[00:30:30] Is the American Nation just defined as a kind of economic platform for the world? Is the American Nation just purely defined by The Constitution and some legalisms? No. The American Nation is defined by the fact that it is derived from Europe, that European people settled this continent, that European people built the political structures, that European people influenced its architecture, its economy, its art, its way of life, and society, and so on.

 

America ... I agree of course, there are many different people here, but which people truly defined what America is?

 

Al Letson: Well, I-

 

Richard Spencer: Obviously, that could change-

 

Al Letson: Let me respond to that. Let me respond that though, because I would say that every culture that came to America, helped shape America as it is now. It was all the people that were here that created what America is.

 

[00:31:00]

Richard Spencer:

 

That's certainly true to a certain extent, but I would say that white Americans, European-Americans, in particular Anglo-Saxon American, Anglo-Saxon Protestants were this essential historical people. That they defined it in a way that no other people did. Of course African-Americans have influenced American culture and American identity. Of course Asians have, and so on. But, it really was Anglo-Saxons who truly defined it, who made America what it is, who are indispensable.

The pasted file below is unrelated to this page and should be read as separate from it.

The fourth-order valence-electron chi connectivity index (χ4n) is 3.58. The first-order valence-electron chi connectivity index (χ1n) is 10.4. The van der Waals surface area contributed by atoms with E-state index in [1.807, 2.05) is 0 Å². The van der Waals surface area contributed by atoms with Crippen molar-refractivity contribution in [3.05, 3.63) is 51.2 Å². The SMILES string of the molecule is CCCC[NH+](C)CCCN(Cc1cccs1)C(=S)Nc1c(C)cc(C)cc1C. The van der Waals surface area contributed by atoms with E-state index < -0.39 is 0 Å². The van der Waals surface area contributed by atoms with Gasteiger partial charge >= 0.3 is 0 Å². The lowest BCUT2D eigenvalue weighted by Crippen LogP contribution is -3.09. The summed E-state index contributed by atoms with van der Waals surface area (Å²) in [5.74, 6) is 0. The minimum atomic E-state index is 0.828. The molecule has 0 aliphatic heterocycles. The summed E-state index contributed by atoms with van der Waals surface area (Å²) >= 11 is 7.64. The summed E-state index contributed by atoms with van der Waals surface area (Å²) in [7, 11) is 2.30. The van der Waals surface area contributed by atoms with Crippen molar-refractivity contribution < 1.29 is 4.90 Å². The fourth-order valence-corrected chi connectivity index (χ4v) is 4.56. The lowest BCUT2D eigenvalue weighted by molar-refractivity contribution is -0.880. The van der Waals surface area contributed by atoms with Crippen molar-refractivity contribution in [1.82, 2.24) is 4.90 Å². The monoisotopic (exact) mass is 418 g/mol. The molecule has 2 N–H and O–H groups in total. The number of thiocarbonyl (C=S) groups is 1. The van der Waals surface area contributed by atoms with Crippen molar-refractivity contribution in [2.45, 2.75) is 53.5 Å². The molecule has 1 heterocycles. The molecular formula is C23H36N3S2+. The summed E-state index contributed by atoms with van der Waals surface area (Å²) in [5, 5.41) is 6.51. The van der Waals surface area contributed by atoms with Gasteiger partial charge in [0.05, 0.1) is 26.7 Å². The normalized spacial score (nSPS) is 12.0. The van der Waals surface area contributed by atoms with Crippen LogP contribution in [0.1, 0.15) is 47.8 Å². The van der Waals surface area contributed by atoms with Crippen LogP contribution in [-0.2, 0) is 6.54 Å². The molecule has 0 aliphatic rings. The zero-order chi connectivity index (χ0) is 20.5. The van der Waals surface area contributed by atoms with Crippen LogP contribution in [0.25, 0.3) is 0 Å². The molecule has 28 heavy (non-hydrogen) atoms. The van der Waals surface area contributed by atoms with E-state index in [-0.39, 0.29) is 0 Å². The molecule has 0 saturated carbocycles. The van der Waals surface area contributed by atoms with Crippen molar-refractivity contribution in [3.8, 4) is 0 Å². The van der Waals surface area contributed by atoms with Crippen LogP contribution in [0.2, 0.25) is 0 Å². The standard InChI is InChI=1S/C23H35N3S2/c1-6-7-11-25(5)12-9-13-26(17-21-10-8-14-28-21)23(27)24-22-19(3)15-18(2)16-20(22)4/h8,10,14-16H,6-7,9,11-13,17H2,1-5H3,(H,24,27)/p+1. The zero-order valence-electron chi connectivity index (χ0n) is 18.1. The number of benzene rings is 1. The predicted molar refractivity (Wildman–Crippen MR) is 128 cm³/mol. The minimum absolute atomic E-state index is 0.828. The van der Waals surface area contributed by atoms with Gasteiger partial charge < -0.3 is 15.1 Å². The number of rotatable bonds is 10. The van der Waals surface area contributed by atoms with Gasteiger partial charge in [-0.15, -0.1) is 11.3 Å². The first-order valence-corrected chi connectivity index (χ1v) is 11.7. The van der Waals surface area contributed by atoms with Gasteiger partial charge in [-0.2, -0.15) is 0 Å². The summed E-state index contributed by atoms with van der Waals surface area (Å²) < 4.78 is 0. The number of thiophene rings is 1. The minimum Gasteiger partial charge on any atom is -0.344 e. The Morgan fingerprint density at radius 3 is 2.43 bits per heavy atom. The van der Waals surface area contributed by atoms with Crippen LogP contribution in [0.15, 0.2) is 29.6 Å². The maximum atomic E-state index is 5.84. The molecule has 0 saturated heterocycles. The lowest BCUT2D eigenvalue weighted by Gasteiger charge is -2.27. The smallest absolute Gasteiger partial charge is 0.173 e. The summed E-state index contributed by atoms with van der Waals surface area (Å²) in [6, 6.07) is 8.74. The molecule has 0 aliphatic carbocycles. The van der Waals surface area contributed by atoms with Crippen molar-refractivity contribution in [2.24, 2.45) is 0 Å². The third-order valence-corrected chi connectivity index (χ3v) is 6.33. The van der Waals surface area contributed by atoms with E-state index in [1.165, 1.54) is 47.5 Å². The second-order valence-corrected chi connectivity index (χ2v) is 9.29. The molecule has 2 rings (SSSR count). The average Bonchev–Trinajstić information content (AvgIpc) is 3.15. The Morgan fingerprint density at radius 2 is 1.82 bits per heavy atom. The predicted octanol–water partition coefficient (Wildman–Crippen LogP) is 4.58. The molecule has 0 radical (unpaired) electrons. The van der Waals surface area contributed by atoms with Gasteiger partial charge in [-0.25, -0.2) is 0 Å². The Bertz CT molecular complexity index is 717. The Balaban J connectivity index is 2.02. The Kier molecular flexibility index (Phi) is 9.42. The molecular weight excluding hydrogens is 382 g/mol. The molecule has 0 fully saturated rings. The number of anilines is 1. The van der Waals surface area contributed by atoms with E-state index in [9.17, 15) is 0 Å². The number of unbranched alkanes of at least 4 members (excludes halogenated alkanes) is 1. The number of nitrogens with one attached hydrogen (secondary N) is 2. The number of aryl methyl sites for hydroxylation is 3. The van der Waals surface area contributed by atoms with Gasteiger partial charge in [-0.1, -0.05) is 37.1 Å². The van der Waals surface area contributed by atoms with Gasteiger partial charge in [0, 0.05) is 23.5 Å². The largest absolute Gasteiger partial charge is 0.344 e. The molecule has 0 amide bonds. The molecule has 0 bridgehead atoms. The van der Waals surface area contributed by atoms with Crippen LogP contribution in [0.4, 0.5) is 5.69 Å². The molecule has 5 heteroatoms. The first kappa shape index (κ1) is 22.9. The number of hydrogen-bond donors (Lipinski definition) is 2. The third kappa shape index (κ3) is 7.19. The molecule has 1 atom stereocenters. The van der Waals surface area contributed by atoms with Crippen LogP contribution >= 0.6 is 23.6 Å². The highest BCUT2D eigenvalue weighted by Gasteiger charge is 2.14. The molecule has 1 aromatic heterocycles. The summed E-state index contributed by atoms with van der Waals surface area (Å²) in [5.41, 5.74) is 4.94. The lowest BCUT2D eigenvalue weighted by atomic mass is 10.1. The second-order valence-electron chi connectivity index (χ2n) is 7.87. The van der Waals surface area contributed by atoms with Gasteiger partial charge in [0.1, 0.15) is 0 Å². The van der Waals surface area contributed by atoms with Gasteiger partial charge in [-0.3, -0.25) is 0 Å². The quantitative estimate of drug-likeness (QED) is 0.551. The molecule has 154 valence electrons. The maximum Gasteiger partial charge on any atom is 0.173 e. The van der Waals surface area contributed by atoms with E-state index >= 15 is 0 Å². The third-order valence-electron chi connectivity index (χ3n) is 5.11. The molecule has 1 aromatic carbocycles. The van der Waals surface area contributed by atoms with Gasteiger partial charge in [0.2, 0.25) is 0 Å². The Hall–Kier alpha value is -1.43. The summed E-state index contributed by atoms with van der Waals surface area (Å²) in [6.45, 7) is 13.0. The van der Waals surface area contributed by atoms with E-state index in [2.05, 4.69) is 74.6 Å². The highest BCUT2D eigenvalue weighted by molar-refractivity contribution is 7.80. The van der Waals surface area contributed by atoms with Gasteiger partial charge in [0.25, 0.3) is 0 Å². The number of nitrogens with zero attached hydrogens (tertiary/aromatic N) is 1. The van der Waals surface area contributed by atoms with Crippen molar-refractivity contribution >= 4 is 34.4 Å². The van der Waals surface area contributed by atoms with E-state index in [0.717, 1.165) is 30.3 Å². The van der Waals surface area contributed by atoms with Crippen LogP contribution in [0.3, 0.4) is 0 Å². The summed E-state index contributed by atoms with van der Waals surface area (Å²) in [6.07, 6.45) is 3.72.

[00:31:30] There are other people, other races, in all sorts of different countries, but there has to be that founding people, that indispensable people that really makes the country what it is.

 

Al Letson: I disagree with you completely, but I'm going to go past that, because-

 

Richard Spencer: Okay.

 

Al Letson: I want to get back more to your idea about what the future is going to be. Because, if you see America as a place that was predominantly created by white people, and for white people ... Which, I'm not sure if I disagree with the, "For white people." I would definitely say, if you see that as what America has been, is that where you see it going?

 

[00:32:00]

Richard Spencer: